Format

Send to

Choose Destination
Am J Phys Med Rehabil. 2008 Jun;87(6):443-51. doi: 10.1097/PHM.0b013e318174e467.

Comparing hot pack, short-wave diathermy, ultrasound, and TENS on isokinetic strength, pain, and functional status of women with osteoarthritic knees: a single-blind, randomized, controlled trial.

Author information

1
Department of Physical Medicine and Rehabilitation, Baskent University Faculty of Medicine, Ankara, Turkey.

Abstract

OBJECTIVE:

To investigate the therapeutic effects of physical agents administered before isokinetic exercise in women with knee osteoarthritis.

DESIGN:

One hundred patients with bilateral knee osteoarthritis were randomized into five groups of 20 patients each: group 1 received short-wave diathermy + hot packs and isokinetic exercise; group 2 received transcutaneous electrical nerve stimulation + hot packs and isokinetic exercise; group 3 received ultrasound + hot packs and isokinetic exercise; group 4 received hot packs and isokinetic exercise; and group 5 served as controls and received only isokinetic exercise.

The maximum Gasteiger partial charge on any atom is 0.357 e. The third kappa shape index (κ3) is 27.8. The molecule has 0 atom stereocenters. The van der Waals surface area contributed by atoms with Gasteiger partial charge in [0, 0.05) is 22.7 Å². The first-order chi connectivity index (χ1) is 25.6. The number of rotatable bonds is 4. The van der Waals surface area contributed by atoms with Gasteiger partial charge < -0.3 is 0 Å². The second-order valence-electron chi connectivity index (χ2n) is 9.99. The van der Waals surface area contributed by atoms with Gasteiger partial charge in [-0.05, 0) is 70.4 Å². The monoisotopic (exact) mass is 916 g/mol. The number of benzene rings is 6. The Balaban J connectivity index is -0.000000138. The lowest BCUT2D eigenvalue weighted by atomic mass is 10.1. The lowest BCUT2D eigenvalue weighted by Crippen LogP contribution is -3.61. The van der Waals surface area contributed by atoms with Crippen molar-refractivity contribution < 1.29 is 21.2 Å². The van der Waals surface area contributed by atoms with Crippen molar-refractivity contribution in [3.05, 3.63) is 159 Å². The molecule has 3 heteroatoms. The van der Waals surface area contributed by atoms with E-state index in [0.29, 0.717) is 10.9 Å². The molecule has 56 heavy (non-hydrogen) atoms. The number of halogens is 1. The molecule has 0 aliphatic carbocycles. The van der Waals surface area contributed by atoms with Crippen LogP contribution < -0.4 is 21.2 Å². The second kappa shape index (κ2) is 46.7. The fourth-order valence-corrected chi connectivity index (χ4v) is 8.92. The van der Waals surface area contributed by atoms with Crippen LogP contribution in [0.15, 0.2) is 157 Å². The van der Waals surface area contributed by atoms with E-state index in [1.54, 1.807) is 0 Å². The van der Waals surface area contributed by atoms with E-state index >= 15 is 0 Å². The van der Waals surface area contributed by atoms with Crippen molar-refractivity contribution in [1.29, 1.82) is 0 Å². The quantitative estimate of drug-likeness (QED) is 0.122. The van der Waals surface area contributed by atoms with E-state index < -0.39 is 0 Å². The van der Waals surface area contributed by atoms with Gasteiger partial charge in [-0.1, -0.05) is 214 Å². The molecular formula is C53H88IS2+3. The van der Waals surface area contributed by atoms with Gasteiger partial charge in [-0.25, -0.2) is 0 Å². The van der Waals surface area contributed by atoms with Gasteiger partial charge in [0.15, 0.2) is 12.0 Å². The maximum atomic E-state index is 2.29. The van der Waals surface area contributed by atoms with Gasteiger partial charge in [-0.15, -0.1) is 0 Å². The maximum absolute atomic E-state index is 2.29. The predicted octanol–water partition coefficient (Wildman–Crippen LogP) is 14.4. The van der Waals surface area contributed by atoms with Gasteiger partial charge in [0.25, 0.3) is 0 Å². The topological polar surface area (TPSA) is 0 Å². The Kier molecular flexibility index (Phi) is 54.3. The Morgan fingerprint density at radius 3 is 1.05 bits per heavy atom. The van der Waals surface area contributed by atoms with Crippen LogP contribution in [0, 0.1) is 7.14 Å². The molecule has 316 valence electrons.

RESULTS:

Pain and disability index scores were significantly reduced in each group. Patients in the study groups had significantly greater reductions in their visual analog scale scores and scores on the Lequesne index than did patients in the control group (group 5). They also showed greater increases than did controls in muscular strength at all angular velocities. In most parameters, improvements were greatest in groups 1 and 2 compared with groups 3 and 4.

CONCLUSIONS:

Using physical agents before isokinetic exercises in women with knee osteoarthritis leads to augmented exercise performance, reduced pain, and improved function. Hot pack with a transcutaneous electrical nerve stimulator or short-wave diathermy has the best outcome.

PMID:
18496246
DOI:
10.1097/PHM.0b013e318174e467
[Indexed for MEDLINE]

Supplemental Content

Full text links

Icon for Wolters Kluwer
Loading ...
Support Center